News of the Weird January 09 2008
Prison pole-vaulters, tollhouse torture and more
Lead Story: Great Art! At press time, two major pieces of art at galleries in London and New York City were basically holes in the floors of the buildings, yet were the subjects of glowing reviews. Doris Salcedo's "Shibboleth," a large crack in the floor of a hall at London's Tate Modern (on which at least 15 people have suffered minor injuries after tripping) is said to symbolize racial and class divisions in society. Urs Fischer's "You" at New York's Gavin Brown Enterprise is actually just a crater, 38 feet by 30 feet by 8 feet deep, that, according to one reviewer, meshes "themes of transparency, transformation, disruption and destruction."
Government in Action! It's Good to Be a British Prisoner (continued): 1) The Portland Young Offenders' Institute in Dorset recently began holding classes, for up to 30 inmates, in pole-vaulting (but reassured critics that even the most athletic inmates would only get about 13 feet high, whereas the prison walls are 20 feet tall, topped by razor wire). 2) Psychologist Susan Young was paid the equivalent of about $1,000 a day to counsel convicted murderer Barry George during his recent retrial in London, and among her duties, she said, was to massage his head periodically so that he could concentrate better, to assist his lawyers.
In January, the town of Herouxville, Quebec (population 1,300), famously enacted a "code" of expectations for immigrants, seemingly aimed at Islamic laws and rituals (for example, requiring gender equality, permitting alcohol, rejecting special diets for prisoners and reaffirming laws against stoning and female genital mutilation). In October, a town spokesman complained that the code had caused Herouxville residents to be called "morons, liars, xenophobes, fascists ... dictators, Nazis, racists ... idiots ... mentally deficient, intolerant, stupid, retarded." Nonetheless, the town said it would campaign to have the code adopted nationally.
The Army Corps of Engineers announced with great fanfare in June that its repairs and upgrades of levees in the Lakeview neighborhood of New Orleans, following Hurricane Katrina, would allow the system to hold back a future storm's flood waters even if the level rose more than 5 feet beyond the Katrina level. However, in November, the Corps announced that because of a mistake in calculation (an engineer had used a "minus" sign when a "plus" sign was called for), the expensive levee repairs would actually protect against flooding only 6 inches above the Katrina level.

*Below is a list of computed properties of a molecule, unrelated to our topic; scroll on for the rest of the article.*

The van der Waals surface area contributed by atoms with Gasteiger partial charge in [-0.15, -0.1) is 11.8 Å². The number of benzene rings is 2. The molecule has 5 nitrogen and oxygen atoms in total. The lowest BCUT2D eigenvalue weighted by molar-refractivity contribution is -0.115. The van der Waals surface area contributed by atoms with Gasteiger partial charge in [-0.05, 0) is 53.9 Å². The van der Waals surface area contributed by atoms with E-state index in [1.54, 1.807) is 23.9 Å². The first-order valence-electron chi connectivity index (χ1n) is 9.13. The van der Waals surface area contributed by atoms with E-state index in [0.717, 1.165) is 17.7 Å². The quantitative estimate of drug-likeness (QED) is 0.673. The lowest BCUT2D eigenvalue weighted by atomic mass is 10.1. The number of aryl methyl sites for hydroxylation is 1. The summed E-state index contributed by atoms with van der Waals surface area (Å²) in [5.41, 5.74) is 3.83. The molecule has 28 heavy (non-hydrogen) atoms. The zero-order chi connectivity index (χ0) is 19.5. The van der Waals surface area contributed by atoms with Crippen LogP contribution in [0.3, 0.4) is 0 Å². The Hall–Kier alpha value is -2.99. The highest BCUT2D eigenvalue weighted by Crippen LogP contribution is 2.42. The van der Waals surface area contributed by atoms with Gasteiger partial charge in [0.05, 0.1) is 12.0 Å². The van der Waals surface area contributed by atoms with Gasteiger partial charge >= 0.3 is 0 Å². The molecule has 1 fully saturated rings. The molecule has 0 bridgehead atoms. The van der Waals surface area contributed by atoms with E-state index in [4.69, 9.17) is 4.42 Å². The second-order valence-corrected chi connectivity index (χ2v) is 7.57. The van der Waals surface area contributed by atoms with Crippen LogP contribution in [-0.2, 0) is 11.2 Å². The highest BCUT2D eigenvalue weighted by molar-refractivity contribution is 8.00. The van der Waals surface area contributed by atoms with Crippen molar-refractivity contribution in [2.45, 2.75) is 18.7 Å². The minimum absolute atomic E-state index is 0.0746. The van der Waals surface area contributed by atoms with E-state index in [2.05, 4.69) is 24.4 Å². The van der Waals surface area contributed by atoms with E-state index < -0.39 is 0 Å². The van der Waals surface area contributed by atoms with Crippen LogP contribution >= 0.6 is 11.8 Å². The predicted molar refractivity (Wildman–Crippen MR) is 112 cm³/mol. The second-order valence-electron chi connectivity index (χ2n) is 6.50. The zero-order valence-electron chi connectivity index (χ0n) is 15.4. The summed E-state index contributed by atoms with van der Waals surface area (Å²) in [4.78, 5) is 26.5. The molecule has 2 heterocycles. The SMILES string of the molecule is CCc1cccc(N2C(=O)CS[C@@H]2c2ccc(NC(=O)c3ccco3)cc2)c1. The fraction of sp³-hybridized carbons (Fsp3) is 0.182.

Police Blotter: The New Torture: When three men stole drugs from a dealer in Edwardsville, Ill., the dealer and a partner allegedly snatched one of the men and roughed him up, seeking payment for the drugs. In November, police arrested the alleged dealers after the roughed-up victim reported that he had been held down, paddled, had some hair shaved off, and then deliberately burned on the neck and shoulders by having freshly baked cookies taken straight from an oven and held against his skin.
Just Can't Stop: In recent incidents, two Wal-Mart customers were arrested for shoplifting after yielding to temptation while walking the aisles of stores in Mukwonago, Wis., and Okaloosa County, Fla. The Wisconsin man (reportedly sober for 16 months) impulsively downed seven 12-ounce bottles of Jack Daniel's Lynchburg Lemonade that he saw on a shelf. Florida's Christopher White said "the temptation was too great" when he spotted the White Rain hair spray, and that he removed the nozzles of two containers and drank the contents (and returned the empty containers to the shelf).
People Different From Us: Australian Wayne Scullino, 30, quit his telecom job in Sydney in early 2007, and, after convincing his wife, they sold their house and moved to Wisconsin for the sole purpose of rooting for the Green Bay Packers, about which he had enjoyed an almost inexplicable fascination since age 15. Said Scullino, "At some point, you've got to stop living the life you've fallen into, and start living the life you want to," and he feared waiting even one more year, since quarterback Brett Favre might retire after this season. He told the Associated Press in October that the family would probably move back to Australia after the Super Bowl and start all over with a new house and new job.
Least Competent Criminals: Not Ready for Prime Time: 1) Francis Rocca, 24, was arrested in Pittsfield, Mass., and charged with robbing a gas station in November after being identified by his victim, who pointed out that Rocca's distinctly pimpled face was easily visible underneath the clear plastic bag he wore as a "disguise." 2) Michael Chatman, 35, and two others were arrested in Augusta, Ga., in November after Chatman, in a Target store, tried to return the laser printer the three had allegedly used for counterfeiting. However, they had accidentally left in the machine not only copies of the counterfeit bills but also the original $20 bill they had used as a model. Said a deputy, "People get wrapped up in the crime, and they forget things."
Readers' Choice: 1) Twins Jared and Justin Serovich, age 8, of Gables Elementary School in Columbus, Ohio, made it to the finals of a state inventors' competition this year with their special boxer shorts. The twins' knickers used fabric fasteners to hold the seams together, thus making it nearly impossible for the wearer to be given a "wedgie." 2) As he crossed a field while walking his dog near his home in Brighton, England, in October, police Inspector Chris Poole, 50, was attacked by about 50 cows. He spent 11 days in the hospital, recovering from the butting and stomping, which cost him four broken bones, a severed artery and a punctured lung.
© 2007 CHUCK SHEPHERD